Okay, you are tied to a tree and have an arrow pointed at your head. You are supposed to decide which album is better. Purple Rain or The Chronic. Ooooo, better yet turn that arrow toward the albums. Which one will you remove from existence? Oooooo, better yet, picture this….you are on a bridge over train tracks. You see a speeding train coming toward you from one side of the bridge and you also see that Purple Rain has passed out on the tracks about 200 metres from the other side of the bridge. You scream, but P Rain can’t hear you. At that very moment, The Chronic comes walking towards you on the bridge. T Chronic is all high and has no clue what’s going on. You quickly realize that the only way you can save P Rain is to push T Chronic off the bridge in front of the train in the hopes of derailing it before it gets to P Rain. You must choose what album you want to save. You have no time to think of the logic around this doctored thought experiment. All you have is 5 seconds to process which album you want to remain in existence. Oh, I forgot to mention that killing an anthropomorphized rock album wipes it completely from existing in history. What do you do?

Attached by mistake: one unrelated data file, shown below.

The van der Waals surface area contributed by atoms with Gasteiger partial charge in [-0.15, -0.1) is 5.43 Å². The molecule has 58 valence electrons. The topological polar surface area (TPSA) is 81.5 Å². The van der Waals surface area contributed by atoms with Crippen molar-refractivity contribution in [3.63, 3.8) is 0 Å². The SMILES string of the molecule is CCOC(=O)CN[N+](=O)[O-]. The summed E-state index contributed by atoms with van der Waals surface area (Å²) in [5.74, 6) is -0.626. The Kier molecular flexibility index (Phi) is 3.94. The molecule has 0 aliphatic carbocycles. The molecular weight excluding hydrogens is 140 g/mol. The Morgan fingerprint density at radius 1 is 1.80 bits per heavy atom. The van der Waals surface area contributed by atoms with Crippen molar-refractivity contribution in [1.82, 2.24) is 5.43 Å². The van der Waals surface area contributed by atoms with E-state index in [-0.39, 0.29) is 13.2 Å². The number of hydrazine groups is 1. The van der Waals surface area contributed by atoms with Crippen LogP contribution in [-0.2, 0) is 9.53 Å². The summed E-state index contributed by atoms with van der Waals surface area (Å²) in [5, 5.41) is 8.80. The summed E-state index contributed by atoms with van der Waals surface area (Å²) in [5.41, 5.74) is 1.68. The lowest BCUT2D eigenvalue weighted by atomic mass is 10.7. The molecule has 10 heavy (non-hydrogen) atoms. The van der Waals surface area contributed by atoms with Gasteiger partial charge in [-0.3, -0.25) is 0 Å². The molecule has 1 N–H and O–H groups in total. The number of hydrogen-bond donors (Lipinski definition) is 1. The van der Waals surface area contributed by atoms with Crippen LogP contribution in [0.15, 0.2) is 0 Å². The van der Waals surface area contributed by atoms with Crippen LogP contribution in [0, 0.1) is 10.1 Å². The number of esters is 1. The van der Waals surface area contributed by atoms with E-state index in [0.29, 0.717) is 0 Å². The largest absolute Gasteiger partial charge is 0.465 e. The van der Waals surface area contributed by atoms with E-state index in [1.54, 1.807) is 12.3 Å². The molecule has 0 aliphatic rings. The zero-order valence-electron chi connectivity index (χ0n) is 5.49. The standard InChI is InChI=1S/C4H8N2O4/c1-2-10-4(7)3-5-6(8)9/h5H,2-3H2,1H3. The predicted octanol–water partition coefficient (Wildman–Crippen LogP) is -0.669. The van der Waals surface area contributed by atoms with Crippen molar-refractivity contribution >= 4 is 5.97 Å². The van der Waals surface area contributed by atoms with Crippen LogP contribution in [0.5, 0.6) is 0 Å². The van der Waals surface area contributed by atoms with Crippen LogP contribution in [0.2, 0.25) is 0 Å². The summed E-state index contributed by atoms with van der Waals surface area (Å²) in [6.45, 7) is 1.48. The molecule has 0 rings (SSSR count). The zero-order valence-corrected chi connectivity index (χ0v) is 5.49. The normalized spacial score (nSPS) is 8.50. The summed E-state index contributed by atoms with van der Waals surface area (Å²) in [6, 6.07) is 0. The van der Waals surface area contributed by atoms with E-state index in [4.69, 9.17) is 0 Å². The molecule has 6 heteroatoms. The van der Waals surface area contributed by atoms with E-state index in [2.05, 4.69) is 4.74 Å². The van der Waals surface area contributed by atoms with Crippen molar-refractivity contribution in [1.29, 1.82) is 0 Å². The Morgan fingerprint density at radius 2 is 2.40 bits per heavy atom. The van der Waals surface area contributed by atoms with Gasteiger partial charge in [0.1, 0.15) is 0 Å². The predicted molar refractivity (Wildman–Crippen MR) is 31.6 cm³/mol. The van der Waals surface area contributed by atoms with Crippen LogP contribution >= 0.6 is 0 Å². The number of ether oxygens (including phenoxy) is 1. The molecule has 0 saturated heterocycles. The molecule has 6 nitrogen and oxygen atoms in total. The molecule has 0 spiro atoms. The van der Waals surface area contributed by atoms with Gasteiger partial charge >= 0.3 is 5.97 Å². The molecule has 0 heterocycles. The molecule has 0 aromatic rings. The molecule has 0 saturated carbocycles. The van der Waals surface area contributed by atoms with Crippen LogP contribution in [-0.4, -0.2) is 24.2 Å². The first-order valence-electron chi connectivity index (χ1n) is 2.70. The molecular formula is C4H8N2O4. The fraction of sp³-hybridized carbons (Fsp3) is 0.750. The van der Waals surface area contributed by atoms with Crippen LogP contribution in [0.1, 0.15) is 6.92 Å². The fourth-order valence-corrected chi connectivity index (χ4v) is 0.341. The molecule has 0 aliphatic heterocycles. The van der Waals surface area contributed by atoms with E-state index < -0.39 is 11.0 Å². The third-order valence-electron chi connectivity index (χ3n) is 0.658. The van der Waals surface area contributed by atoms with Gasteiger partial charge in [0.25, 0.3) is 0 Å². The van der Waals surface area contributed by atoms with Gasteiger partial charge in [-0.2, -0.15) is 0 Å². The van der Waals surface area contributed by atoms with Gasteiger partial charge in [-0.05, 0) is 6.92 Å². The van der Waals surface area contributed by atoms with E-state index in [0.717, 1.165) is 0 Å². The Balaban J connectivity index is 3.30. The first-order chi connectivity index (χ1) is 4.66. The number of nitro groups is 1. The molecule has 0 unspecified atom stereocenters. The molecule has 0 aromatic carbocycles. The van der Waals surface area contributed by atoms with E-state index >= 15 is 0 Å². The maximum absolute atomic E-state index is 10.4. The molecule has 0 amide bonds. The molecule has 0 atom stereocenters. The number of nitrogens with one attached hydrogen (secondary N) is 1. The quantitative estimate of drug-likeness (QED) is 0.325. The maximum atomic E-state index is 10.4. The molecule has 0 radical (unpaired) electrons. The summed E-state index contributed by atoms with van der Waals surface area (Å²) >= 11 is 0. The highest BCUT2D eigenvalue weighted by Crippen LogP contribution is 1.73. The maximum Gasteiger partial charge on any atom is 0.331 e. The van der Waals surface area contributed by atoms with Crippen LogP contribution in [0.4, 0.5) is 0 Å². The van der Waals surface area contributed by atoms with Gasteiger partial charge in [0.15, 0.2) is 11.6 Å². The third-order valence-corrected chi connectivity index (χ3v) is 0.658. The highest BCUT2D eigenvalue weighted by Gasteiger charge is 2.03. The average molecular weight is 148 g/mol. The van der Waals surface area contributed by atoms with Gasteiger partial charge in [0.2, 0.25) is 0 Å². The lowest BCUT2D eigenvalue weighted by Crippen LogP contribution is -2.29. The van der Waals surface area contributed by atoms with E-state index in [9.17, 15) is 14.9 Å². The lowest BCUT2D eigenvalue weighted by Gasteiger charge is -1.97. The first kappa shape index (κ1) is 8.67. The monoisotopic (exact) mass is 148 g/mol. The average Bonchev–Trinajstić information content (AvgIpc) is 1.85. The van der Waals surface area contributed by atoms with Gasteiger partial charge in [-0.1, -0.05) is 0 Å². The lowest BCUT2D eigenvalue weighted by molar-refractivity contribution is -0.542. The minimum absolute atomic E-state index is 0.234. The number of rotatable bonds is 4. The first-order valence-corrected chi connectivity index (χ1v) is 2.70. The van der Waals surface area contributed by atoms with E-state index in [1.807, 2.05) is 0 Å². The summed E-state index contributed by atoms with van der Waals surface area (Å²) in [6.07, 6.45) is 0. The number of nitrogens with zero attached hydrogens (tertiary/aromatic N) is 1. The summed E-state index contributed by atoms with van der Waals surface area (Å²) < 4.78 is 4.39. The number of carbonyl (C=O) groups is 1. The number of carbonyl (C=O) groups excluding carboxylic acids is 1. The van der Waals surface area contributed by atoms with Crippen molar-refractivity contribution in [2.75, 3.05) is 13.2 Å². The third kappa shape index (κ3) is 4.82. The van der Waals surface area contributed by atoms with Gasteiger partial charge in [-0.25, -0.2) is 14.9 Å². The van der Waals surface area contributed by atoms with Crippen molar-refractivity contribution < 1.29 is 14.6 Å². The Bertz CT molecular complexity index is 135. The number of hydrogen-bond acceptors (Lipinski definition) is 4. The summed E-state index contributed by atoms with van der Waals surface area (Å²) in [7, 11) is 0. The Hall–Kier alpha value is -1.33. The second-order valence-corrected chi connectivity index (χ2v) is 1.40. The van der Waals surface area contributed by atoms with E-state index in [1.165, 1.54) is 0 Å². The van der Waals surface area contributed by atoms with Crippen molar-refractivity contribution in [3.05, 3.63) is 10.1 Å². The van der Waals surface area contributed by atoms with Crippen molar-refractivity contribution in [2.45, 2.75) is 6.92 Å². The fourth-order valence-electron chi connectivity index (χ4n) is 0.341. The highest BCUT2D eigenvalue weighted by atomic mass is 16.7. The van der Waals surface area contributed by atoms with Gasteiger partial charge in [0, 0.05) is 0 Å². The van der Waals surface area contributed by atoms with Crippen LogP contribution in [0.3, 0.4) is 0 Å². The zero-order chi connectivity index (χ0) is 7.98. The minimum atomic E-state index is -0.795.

Second 1: cultural impact

Although The Chronic was huge culturally, it was not even close to how big Purple Rain was. If you were a kid growing up in the 80s there is a clear cultural time stamp of immediate Purple Rain saturation. Things were different after Purple Rain. A B.P.R and A.P.R., if you will. Purple Rain hit all mediums at once. A blockbuster movie; a giant album; MTV (or Much Music) videos on constant rotation; the radio; magazines; clothes; hairstyle. Prince was everywhere. This one is not a question. Purple Rain had a bigger impact on the culture.

Second 2: uniqueness

Gotta give this one to Purple Rain too. The Chronic solidified the gangster funk sound in the 90s, but that was only one branch of the 90s rap tree that already had growth from all the other gangster rap outfits out prior. Purple Rain was its own trunk, creating a new 80s style of funk that no one else, save Morris Day and the Time, copied. But it’s more than that. It’s 80s soul music. It’s 80s blues music. It’s 80s rock music. It’s Prince. There was no one like Prince and there never will be again.